Litlets

November 7, 2010

Book Review: Brewing Fine Fiction

Filed under: books,e-books,Fiction,reading,Reviews,What I'm Reading — crcb @ 10:18 pm
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Brewing Fine Fiction: Advice for Writers from the Authors at Book View Cafe (http://bookviewcafe.com/)
edited by Maya Kaathryn Bohnhoff and Pati Nagle

Brewing Fine Fiction is a collection of fiction-writing articles by many authors. I read the ebook version, but it is also available as a printed book. (Disclaimer: I received this book for free through LibraryThing. Reviewing the book, whether positively or negatively, makes it more likely that I will receive other books in the future. I am receiving no other compensation for this review.)

The articles in BFF are primarily about genre fiction, mostly of the fantastic variety (fantasy and science fiction), but most would be just as relevant to mainstream fiction. Authors ranges from the famous (Ursula K. Le Guin) to the less well known, at least to me (Chris Dolley). The book is arranged into five categories: The Basics, Craft, Research, Marketing Your Work and The Writer’s Life.

I find little to take issue with in this collection. The distinction between The Basics and Craft escapes me; I can see any article in either section being put in the other. A couple of pieces made me wonder whether the editors were padding the book out to a contractually determined page count. For instance, “How to Escape from the Slushpile,” by Madeleine E. Robins, has the virtue of brevity (about 500 words), but makes only two points: follow standard submission and formatting procedures, and write a good book. Any writer who finds this helpful isn’t ready for most of the other articles gathered in BFF.

But the bulk of the articles are far better than this, and any fiction writer would find much in here to like and use. Standouts for me include Sherwood Smith’s “Sweating the Little Stuff” and Judith Tarr’s “The Alien in the Pasture: A Brief Disquisition on Horses for Writers.” The latter should be required reading for any writer of swords-and-sorcery fantasy, or westerns. (I’ve been guilty of treating horses as grass-fueled motorcycles in some of my attempts at fiction.)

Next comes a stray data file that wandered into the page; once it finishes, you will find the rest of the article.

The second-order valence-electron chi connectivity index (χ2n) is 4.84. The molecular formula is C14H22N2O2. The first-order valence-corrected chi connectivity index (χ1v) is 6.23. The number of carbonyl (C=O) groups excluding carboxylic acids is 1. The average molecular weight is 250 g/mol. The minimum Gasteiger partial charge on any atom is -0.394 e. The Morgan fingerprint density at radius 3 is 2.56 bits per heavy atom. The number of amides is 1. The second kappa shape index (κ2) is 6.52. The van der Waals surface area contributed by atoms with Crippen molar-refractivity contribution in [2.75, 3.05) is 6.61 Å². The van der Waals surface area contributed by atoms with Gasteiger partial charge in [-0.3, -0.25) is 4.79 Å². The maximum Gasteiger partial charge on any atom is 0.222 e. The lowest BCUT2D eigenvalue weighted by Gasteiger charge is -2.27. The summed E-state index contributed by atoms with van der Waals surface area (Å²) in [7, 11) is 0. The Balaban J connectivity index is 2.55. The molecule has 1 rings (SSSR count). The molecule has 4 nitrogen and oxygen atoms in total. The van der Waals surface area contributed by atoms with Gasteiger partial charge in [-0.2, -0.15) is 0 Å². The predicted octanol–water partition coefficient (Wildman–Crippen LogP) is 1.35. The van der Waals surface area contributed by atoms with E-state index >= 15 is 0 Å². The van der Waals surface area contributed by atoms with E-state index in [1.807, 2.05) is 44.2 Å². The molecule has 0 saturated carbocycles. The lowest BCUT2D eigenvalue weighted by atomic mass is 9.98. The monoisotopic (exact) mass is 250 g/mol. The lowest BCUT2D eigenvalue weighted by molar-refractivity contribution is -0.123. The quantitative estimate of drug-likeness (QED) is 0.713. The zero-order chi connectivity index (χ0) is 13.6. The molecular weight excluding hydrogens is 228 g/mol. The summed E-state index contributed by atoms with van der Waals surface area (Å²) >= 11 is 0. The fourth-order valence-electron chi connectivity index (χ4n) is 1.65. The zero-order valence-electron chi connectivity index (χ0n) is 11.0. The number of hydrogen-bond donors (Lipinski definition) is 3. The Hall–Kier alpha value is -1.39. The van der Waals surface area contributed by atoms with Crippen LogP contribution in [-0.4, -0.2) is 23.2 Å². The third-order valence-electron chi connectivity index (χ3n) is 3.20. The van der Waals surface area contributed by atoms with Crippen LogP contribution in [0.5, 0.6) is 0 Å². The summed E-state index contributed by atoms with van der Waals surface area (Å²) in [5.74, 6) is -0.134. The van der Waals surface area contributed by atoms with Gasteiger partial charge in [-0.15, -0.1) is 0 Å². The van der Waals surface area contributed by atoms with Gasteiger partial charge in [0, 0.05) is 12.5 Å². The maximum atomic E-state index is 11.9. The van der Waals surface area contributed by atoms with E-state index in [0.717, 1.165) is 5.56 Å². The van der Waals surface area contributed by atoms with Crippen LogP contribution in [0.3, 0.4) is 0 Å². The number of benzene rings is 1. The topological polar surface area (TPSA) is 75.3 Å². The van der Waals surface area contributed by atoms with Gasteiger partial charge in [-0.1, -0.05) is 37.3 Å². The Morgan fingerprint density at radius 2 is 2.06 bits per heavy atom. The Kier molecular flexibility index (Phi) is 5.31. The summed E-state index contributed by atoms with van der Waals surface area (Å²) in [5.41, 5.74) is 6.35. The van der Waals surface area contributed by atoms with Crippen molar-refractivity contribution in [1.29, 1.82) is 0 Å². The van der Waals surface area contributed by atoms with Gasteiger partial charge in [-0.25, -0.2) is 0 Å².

One of the nice little features of this book is the use of literary quotations between articles, for reinforcement or counterpoint.

Overall, Brewing Fine Fiction is a worthwhile addition to any fiction writer’s reference collection. I know there are some articles I’ll be going back to multiple times.

September 24, 2009

What I’m working on, 9/24/2009

I’ve started a new novel in the fantasy genre. I’m excited about this one because it’s the first time I’ve ever begun a story with a clear picture of the protagonist. I’m prone to tepid main characters, saving all the spice and color for the supporting cast.

I’ve created names and descriptions for the major players and places, I have a sketchy idea of the overall story arc, and I have a good view of an important early scene. I suppose I could do some more diagramming and brainstorming and planning, but I think it’s time to dive in. I plan to write — not necessarily the opening scene, but a scene — this weekend.

Without giving too much away, I think I can describe it as Gulliver’s Travels meets Candide meets Gargantua and Pantagruel, except that it’s not much like any of them. (And I’m not talking only about the quality.)

July 10, 2009

Writing Exercise: 7 sketches

Filed under: Fiction,Litlets,Prose,Writing — crcb @ 9:49 pm
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Seven brief fictions, if they have enough narrative to be called that.

Stray Dog
I hadn’t trimmed my beard or hair for six months. A woman walked up to me on the street and barked in my face — r-r-rarf! arf! — then rejoined her laughing friends.

I had kissed her once in a rose garden.

Orphan
His father, who had buried both parents and a sister without a tear, cried for hours when his favorite cartoonist died.

Lap Dance
The stripper smells of cotton candy and sweat. She whispers something in your ear. You catch the word “death.”

Anniversaries
He went barefoot only in bed and the shower; she danced naked on the balcony. Their friends knew the marriage was doomed, and hung back from the impending carnage.

Finding themselves isolated, they clung to one another. He forced himself to wear sandals without socks. She learned to love the drag of fabric during sex.

Bent Twigs
Despite teaching geology, he still expects limestone to taste like limes.

Filters
She had learned to sleep through the gunshots, choppers and sirens of her new neighborhood, but would often lie awake until morning waiting for the next yip from the neighbor’s spaniel.

Losing It
Once, she could name the seven races of ETs, the ten pre-human civilizations, and the nineteen ranks of demons. Her faith wandered off when she forgot to feed it. Now that she was alone again, it came nosing at the door.